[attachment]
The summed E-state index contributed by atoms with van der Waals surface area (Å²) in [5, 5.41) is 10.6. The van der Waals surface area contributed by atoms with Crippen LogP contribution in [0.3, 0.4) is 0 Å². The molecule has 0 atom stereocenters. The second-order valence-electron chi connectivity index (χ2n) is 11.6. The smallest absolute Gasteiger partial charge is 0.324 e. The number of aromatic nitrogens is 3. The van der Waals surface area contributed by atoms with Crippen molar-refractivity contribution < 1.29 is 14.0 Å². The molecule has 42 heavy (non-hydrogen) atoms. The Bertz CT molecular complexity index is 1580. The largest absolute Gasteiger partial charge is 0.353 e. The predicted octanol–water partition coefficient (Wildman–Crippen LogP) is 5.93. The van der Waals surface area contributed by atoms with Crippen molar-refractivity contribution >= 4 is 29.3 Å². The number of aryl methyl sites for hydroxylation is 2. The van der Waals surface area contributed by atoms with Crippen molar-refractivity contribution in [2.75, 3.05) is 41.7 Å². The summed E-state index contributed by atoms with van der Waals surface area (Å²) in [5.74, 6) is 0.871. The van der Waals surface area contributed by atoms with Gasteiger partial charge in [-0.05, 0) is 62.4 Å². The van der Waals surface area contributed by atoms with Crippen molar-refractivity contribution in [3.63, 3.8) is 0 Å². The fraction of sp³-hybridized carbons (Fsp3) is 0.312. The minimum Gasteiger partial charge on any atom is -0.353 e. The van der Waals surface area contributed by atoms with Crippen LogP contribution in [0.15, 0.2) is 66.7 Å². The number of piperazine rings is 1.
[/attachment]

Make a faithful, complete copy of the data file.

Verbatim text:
The summed E-state index contributed by atoms with van der Waals surface area (Å²) in [5, 5.41) is 10.6. The van der Waals surface area contributed by atoms with Crippen LogP contribution in [0.3, 0.4) is 0 Å². The molecule has 0 atom stereocenters. The second-order valence-electron chi connectivity index (χ2n) is 11.6. The smallest absolute Gasteiger partial charge is 0.324 e. The number of aromatic nitrogens is 3. The van der Waals surface area contributed by atoms with Crippen molar-refractivity contribution < 1.29 is 14.0 Å². The molecule has 42 heavy (non-hydrogen) atoms. The Bertz CT molecular complexity index is 1580. The largest absolute Gasteiger partial charge is 0.353 e. The predicted octanol–water partition coefficient (Wildman–Crippen LogP) is 5.93. The van der Waals surface area contributed by atoms with Crippen molar-refractivity contribution >= 4 is 29.3 Å². The number of aryl methyl sites for hydroxylation is 2. The van der Waals surface area contributed by atoms with Crippen molar-refractivity contribution in [2.75, 3.05) is 41.7 Å². The summed E-state index contributed by atoms with van der Waals surface area (Å²) in [5.74, 6) is 0.871. The van der Waals surface area contributed by atoms with Gasteiger partial charge in [-0.05, 0) is 62.4 Å². The van der Waals surface area contributed by atoms with Crippen molar-refractivity contribution in [3.63, 3.8) is 0 Å². The fraction of sp³-hybridized carbons (Fsp3) is 0.312. The minimum Gasteiger partial charge on any atom is -0.353 e. The van der Waals surface area contributed by atoms with Crippen LogP contribution in [0.15, 0.2) is 66.7 Å². The number of piperazine rings is 1.